Mary Melton, who takes over as editor of Los Angeles magazine at the end of June, tells me that neither the change at the top nor the financial pressures that led to the layoffs of three senior editors this week foretell any major shift in content. Melton, currently the executive editor, was one of Kit Rachlis' first hires when he became editor in 2000 and they worked closely in synch. She says the mix of stories under Rachlis will largely continue, and stresses that there's been no pressure from the Emmis corporate office in Indianapolis to alter the magazine. "They have really been quite supportive," Melton said when we talked by phone.
"The foundation of the magazine will stay the same," she said. "I'm very proud of the culture that Kit cultivated, and that I've helped him cultivate."
After the jump, some of her plans and that Villaraigosa cover:
Melton said that Jesse Katz, Steve Oney and Dave Gardetta — the writer-editors who got axed this week — are expected to keep writing for Los Angeles as freelancers. Money will be tighter and pages fewer, but she insists the commitment is still there for literary journalism and meaty stories. She mentioned Steve Erickson, Anne Taylor Fleming, Patric Kuh, Ed Leibowitz and Richard Meyer as some of the top writers who remain — Melton herself did an 11,000-word piece on photographer Julius Shulman earlier this year.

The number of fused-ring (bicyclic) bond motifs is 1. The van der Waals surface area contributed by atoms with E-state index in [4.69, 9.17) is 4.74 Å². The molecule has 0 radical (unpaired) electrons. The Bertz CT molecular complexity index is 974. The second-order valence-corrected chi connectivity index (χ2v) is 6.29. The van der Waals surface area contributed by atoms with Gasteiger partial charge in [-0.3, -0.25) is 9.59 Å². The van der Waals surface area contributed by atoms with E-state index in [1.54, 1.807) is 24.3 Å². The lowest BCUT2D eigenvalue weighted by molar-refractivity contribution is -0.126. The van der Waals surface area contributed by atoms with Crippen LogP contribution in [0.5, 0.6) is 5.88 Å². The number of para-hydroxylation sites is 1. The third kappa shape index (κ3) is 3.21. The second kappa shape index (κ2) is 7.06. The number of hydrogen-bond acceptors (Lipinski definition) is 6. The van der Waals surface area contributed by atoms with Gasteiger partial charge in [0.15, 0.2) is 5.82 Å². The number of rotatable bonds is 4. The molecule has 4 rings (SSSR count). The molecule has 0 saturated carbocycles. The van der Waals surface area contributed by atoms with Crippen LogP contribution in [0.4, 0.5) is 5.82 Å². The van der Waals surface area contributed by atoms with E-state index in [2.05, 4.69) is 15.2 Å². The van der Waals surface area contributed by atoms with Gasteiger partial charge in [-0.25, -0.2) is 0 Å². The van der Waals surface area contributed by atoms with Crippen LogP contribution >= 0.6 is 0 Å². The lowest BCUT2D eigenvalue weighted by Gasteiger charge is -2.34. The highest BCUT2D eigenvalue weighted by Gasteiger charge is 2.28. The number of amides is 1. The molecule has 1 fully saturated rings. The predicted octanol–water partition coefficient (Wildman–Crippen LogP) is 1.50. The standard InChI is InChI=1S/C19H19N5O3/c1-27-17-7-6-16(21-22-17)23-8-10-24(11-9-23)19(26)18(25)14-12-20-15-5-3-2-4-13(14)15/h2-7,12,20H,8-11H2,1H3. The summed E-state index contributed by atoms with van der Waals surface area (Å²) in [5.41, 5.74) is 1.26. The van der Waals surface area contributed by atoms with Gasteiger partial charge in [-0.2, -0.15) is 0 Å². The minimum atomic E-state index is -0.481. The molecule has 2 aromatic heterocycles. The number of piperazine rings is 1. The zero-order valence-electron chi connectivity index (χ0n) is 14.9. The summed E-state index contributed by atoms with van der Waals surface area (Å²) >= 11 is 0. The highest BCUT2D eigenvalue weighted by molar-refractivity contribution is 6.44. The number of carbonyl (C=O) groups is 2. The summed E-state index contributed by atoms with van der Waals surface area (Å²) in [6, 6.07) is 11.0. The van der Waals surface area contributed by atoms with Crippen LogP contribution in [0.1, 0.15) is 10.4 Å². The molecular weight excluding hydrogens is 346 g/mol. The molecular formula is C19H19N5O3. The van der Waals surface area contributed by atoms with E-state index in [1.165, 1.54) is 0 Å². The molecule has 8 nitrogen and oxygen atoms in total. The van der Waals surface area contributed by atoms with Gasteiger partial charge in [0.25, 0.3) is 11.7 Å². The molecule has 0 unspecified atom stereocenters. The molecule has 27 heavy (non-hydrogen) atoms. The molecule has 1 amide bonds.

That said, Melton said she hopes to introduce some new voices, increase the amount of "provocative industry coverage" in the magazine and do more interactive features to continue stories on the web — to start more of a "conversation about what it means to be an Angeleno."
I asked her about this month's Villaraigosa-is-a-failure cover package, which has met with mixed reactions in the community, and has sparked speculation (of the head-scratching sort) that the cover somehow played into Rachlis' decision to leave. For the record, he has told friends and the staff that he's leaving after almost nine years to work on two books, though he acknowledges that the financial pressures at the magazine played in too.
Melton said the cover was Rachlis's idea and that the magazine is happy with the response. "Was it a bold step? Absolutely," she said. Tons of letters and email have come in, from all across the political spectrum: "I think that Los Angeles needs and wants more of a civic debate."